I’m trying to decide whether to sell my condo now and move into an apartment or try to hold out until the market is better. I want to sell because the condo is costing too much and my brother, who used to do repairs, passed away. In three years, when I retire at 66, I will move into an independent, senior apartment.
As long as you will not go into financial distress, hang on as long as you can. You probably will find that your cost of living in the condo will not differ much from what you will spend in a comparable apartment. Continuing to own also gives you benefits like tax deductibility.
Keep in mind that while you remain in your condo, your association fee takes care of most of the exterior and common elements pay day loans. The only luxury an apartment would afford you would be the service calls you can make for an interior repair.
If you feel the need to explore selling, I would suggest consulting with a seasoned Realtor for a competitive market analysis of your property. This will allow you to make an educated choice.
More than 80 percent of Americans think employers should be required to provide health insurance to their workers or pay into a fund to help cover them.
That’s according to a new survey by the Commonwealth Fund, a New York City foundation that advocates health care reform.
This play-or-pay requirement is supported by most Republicans surveyed as well as most Democrats, according to the survey.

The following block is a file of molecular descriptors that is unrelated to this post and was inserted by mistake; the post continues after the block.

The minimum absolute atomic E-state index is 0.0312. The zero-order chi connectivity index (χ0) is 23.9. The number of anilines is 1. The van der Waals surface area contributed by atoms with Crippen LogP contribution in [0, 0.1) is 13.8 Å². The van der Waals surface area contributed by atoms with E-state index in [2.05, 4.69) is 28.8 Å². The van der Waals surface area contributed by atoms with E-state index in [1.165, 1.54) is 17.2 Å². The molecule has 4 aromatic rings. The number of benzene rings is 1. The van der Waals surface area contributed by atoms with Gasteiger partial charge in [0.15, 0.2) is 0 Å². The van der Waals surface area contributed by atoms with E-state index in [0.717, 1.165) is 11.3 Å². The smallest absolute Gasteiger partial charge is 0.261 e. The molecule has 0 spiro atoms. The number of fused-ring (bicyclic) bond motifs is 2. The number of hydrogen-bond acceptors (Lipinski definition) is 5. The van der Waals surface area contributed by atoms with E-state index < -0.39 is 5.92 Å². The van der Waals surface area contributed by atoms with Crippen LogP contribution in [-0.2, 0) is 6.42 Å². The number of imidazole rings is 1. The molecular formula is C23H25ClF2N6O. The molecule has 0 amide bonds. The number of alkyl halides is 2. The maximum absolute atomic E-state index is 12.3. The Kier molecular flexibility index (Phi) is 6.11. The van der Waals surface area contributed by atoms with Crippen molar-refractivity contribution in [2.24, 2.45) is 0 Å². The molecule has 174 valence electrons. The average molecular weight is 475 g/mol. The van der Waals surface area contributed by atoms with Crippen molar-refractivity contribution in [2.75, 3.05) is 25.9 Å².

The leading Democratic presidential candidates include this employer mandate in their health care plans, but Hillary Clinton would exempt small businesses from this requirement. She instead would provide them with tax credits as an inducement to offer health insurance.
None of the Republican presidential candidates would require employers to provide health insurance.
They instead focus on providing tax breaks to individuals who buy insurance on their own.
"The public seems to be more in line with the Democratic position," said Sara Collins, assistant vice president at the Commonwealth Fund.
More than 60 percent of people surveyed by Commonwealth said candidates’ health care positions would be very important in their presidential voting decision payday advance.
An employer mandate could face strong opposition from some small business groups, particularly the National Federation of Independent Business. NFIB helped derail the health care reform plan developed by Clinton in 1993 when her husband, Bill Clinton, was president.
NFIB now says it supports universal health care in principle, but "a health care system built on employer mandates or on play-or-pay taxes is unacceptable."
A slight majority of Republicans support requiring individuals to have health insurance, while 80 percent of Democrats favor an individual mandate, as long as the government provides help to individuals who can’t afford it.
Clinton and John Edwards would require individuals to get insurance, while Barack Obama would require only children to be covered.
Two-thirds of survey respondents said health insurance costs should be shared among individuals, employers and the government.
For more information, see commonwealthfund.org
Policymakers at the Bank of England today begin their latest two day meeting to decide UK interest rates.
Retailers smarting from their worst Christmas in three years are urging the Bank’s nine-strong Monetary Policy Committee (MPC) to act to ease pressure on consumers hit by higher mortgage bills after a series of rate hikes last year instant payday loan.
Powered by WordPress -- XHTML 1.0